Outcomes will include significant new information about the structure and formation of the Earth’s crust and the underlying mantle. An improved framework for interpreting the architecture of Australia and other continents will be directly relevant to exploration for world-class economic deposits, the Earth resources on which society depends.
Trace element analysis of diamond: new applications to diamond fingerprinting and genesis
Sue O’Reilly, Bill Griffin and Norman Pearson: Supported by ARC Linkage and Rio Tinto (commenced 2007)
Summary: As diamond crystals grow, deep in the Earth’s mantle, they trap minute inclusions of the fluids from which they crystallise. We will use recently developed laser-ablation microprobe techniques to analyse the trace-element patterns of diamond crystals from the Argyle, Diavik and Murowa mines (Australia, Canada and Zimbabwe). The results will define the nature and evolution of the parental fluids of the diamonds, and thus shed new light on the processes of diamond formation and the nature of fluids in the deep Earth. A better understanding of these processes can lead to improved models and techniques for diamond exploration, enhancing the prospect of finding new deposits in Australia and abroad. The project will test the potential of trace-element microanalysis to fingerprint diamonds by source. If successful, this technology will provide economic benefits by reducing theft and illegal mining, which represent significant losses to legitimate companies. Application of this Australian development could reduce the circulation of “conflict diamonds”, which would have real social benefits worldwide, especially in some developing countries.
Spreading ridge sedimentation processes: a novel approach using Macquarie Island as a natural laboratory
Nathan Daczko and Julie Dickinson (University of Sydney): Supported by ARC Discovery (ends 2008)
Summary: This project is the first that aims to understand the generation, deposition and lithification of sedimentary rocks at mid-ocean spreading ridges. It will improve our understanding of the construction of significant volumes of oceanic crust that commonly host important economic resources such as cupriferous sulfides. The project will examine spreading-related sedimentary rocks, including processes relating to their depositional system, utilising unique exposures on Macquarie Island, where in situ oceanic crust still lies within the basin in which it formed. This research will examine the south eastern tectonic plate boundary of Australia, providing analogues for seafloor-spreading-related crustal processes at present plate boundaries and ancient examples now joined to the Australian continent. The scientific innovation represented by this project will help Australian scientists to better understand an important part of the plate tectonic cycle. This project will be of direct relevance to the Australian minerals exploration industry and will provide better constraints on rift-related metallogenesis.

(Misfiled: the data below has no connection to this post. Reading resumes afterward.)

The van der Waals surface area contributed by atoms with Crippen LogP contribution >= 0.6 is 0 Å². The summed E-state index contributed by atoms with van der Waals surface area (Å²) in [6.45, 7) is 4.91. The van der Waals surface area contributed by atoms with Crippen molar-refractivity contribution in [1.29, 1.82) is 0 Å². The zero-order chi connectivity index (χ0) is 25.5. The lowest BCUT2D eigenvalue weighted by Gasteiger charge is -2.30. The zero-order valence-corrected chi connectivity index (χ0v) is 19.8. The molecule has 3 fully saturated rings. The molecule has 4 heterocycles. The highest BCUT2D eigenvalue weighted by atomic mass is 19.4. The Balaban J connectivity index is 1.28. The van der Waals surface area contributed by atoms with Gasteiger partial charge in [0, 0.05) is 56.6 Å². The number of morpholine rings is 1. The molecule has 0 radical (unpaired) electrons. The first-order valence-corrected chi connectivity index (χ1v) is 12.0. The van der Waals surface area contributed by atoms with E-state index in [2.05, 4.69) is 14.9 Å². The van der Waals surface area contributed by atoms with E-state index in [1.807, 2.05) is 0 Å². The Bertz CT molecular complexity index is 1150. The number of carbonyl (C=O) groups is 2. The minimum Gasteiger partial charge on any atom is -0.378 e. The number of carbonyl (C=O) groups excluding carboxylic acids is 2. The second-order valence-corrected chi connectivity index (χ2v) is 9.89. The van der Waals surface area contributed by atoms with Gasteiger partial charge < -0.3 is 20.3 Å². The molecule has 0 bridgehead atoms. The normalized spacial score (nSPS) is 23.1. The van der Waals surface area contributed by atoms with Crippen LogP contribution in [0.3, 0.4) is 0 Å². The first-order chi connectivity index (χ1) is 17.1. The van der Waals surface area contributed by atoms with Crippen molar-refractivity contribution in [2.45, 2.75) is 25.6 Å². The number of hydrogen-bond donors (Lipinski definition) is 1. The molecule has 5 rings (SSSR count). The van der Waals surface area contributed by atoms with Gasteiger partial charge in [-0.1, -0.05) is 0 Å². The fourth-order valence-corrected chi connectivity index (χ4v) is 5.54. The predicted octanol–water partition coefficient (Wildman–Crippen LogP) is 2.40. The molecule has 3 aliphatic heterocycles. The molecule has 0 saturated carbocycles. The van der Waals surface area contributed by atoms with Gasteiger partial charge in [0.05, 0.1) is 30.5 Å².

Toward the use of metal stable isotopes in geosciences
Olivier Alard: Supported by ARC Discovery (ended 2007)
Summary: Metal stable isotopes (MSI: Mg, Fe, Cu, Zn, Ga) have enormous potential applications (basic and applied) in Geosciences and beyond. However, the use of these elements as geochemical tracers and petrogenetic tools requires: (i) the definition of their isotopic composition in Earth’s key reservoirs and in reference materials such as the chondritic meteorites; (ii) understanding and quantification of the causes of MSI fractionations during geological processes. By a unique combination of in situ and solution geochemical analytical techniques, available now through frontier technology and method development, we aim to establish a conceptual and theoretical framework for the use of metal stable isotopes in Geosciences.
Isotopic fractionation of the ore minerals (Cu, Fe, Zn): A new window on ore-forming processes
Simon Jackson and Bruce Mountain: Supported by ARC Discovery (ended 2007)
Summary: Stable isotopes of common ore metals (e.g. copper and iron) are new tools for investigating ore deposits. Our data suggest that metal isotopic variations can provide new insights into mechanisms operative during formation of ore deposits. Stable metal isotopes also show promise as a new exploration tool for identifying the location of economic mineralisation within large prospective terrains; e.g. weakly vs strongly mineralised zones in a volcanic belt.
This project will provide fundamental baseline data that will help elucidate the processes that cause metal isotope variations. This will allow stable metal isotopes to be used much more effectively by the mining and exploration industries.
Episodicity in mantle convection: effects on continent formation and metallogenesis
Craig O’Neill: Supported by Macquarie University Research Fellowship (ended 2007)